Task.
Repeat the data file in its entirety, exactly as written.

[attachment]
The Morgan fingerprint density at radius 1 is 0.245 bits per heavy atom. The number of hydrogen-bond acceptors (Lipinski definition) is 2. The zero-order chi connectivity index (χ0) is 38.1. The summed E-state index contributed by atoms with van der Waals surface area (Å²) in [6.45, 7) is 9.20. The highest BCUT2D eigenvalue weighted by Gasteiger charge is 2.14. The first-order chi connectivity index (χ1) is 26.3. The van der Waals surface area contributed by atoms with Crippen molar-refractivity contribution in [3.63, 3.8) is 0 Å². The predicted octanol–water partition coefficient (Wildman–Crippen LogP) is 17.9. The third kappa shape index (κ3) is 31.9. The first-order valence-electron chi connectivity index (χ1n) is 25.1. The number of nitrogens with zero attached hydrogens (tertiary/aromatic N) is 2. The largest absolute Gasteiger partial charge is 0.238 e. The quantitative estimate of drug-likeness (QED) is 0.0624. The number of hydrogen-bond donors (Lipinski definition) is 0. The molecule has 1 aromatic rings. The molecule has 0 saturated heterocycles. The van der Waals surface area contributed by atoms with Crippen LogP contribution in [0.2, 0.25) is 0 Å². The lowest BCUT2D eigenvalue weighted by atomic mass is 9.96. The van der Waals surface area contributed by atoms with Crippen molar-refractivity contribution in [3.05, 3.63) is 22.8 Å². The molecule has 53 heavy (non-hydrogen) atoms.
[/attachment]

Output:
The Morgan fingerprint density at radius 1 is 0.245 bits per heavy atom. The number of hydrogen-bond acceptors (Lipinski definition) is 2. The zero-order chi connectivity index (χ0) is 38.1. The summed E-state index contributed by atoms with van der Waals surface area (Å²) in [6.45, 7) is 9.20. The highest BCUT2D eigenvalue weighted by Gasteiger charge is 2.14. The first-order chi connectivity index (χ1) is 26.3. The van der Waals surface area contributed by atoms with Crippen molar-refractivity contribution in [3.63, 3.8) is 0 Å². The predicted octanol–water partition coefficient (Wildman–Crippen LogP) is 17.9. The third kappa shape index (κ3) is 31.9. The first-order valence-electron chi connectivity index (χ1n) is 25.1. The number of nitrogens with zero attached hydrogens (tertiary/aromatic N) is 2. The largest absolute Gasteiger partial charge is 0.238 e. The quantitative estimate of drug-likeness (QED) is 0.0624. The number of hydrogen-bond donors (Lipinski definition) is 0. The molecule has 1 aromatic rings. The molecule has 0 saturated heterocycles. The van der Waals surface area contributed by atoms with Crippen LogP contribution in [0.2, 0.25) is 0 Å². The lowest BCUT2D eigenvalue weighted by atomic mass is 9.96. The van der Waals surface area contributed by atoms with Crippen molar-refractivity contribution in [3.05, 3.63) is 22.8 Å². The molecule has 53 heavy (non-hydrogen) atoms.